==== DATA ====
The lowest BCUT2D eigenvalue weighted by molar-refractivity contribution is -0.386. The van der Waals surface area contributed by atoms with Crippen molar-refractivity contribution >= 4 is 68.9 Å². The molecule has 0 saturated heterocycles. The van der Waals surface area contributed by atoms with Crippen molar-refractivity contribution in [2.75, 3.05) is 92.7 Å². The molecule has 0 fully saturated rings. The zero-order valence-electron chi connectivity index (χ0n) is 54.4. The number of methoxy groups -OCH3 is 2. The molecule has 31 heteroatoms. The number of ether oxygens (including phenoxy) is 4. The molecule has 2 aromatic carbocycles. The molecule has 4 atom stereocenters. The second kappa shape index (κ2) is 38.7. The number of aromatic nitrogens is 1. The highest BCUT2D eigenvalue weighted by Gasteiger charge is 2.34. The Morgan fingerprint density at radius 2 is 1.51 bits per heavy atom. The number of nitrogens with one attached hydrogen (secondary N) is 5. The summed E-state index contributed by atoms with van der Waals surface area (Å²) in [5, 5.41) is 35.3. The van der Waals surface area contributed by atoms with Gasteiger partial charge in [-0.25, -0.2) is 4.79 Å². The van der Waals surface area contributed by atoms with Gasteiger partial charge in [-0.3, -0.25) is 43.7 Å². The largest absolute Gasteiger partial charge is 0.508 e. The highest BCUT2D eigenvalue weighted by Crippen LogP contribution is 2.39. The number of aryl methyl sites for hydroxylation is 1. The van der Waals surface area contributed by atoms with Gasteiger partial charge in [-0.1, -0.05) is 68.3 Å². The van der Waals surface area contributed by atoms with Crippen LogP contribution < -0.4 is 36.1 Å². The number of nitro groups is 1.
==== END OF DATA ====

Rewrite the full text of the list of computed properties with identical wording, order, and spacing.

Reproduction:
The lowest BCUT2D eigenvalue weighted by molar-refractivity contribution is -0.386. The van der Waals surface area contributed by atoms with Crippen molar-refractivity contribution >= 4 is 68.9 Å². The molecule has 0 saturated heterocycles. The van der Waals surface area contributed by atoms with Crippen molar-refractivity contribution in [2.75, 3.05) is 92.7 Å². The molecule has 0 fully saturated rings. The zero-order valence-electron chi connectivity index (χ0n) is 54.4. The number of methoxy groups -OCH3 is 2. The molecule has 31 heteroatoms. The number of ether oxygens (including phenoxy) is 4. The molecule has 2 aromatic carbocycles. The molecule has 4 atom stereocenters. The second kappa shape index (κ2) is 38.7. The number of aromatic nitrogens is 1. The highest BCUT2D eigenvalue weighted by Gasteiger charge is 2.34. The Morgan fingerprint density at radius 2 is 1.51 bits per heavy atom. The number of nitrogens with one attached hydrogen (secondary N) is 5. The summed E-state index contributed by atoms with van der Waals surface area (Å²) in [5, 5.41) is 35.3. The van der Waals surface area contributed by atoms with Gasteiger partial charge in [-0.25, -0.2) is 4.79 Å². The van der Waals surface area contributed by atoms with Gasteiger partial charge in [-0.3, -0.25) is 43.7 Å². The largest absolute Gasteiger partial charge is 0.508 e. The highest BCUT2D eigenvalue weighted by Crippen LogP contribution is 2.39. The number of aryl methyl sites for hydroxylation is 1. The van der Waals surface area contributed by atoms with Gasteiger partial charge in [-0.1, -0.05) is 68.3 Å². The van der Waals surface area contributed by atoms with Crippen LogP contribution < -0.4 is 36.1 Å². The number of nitro groups is 1.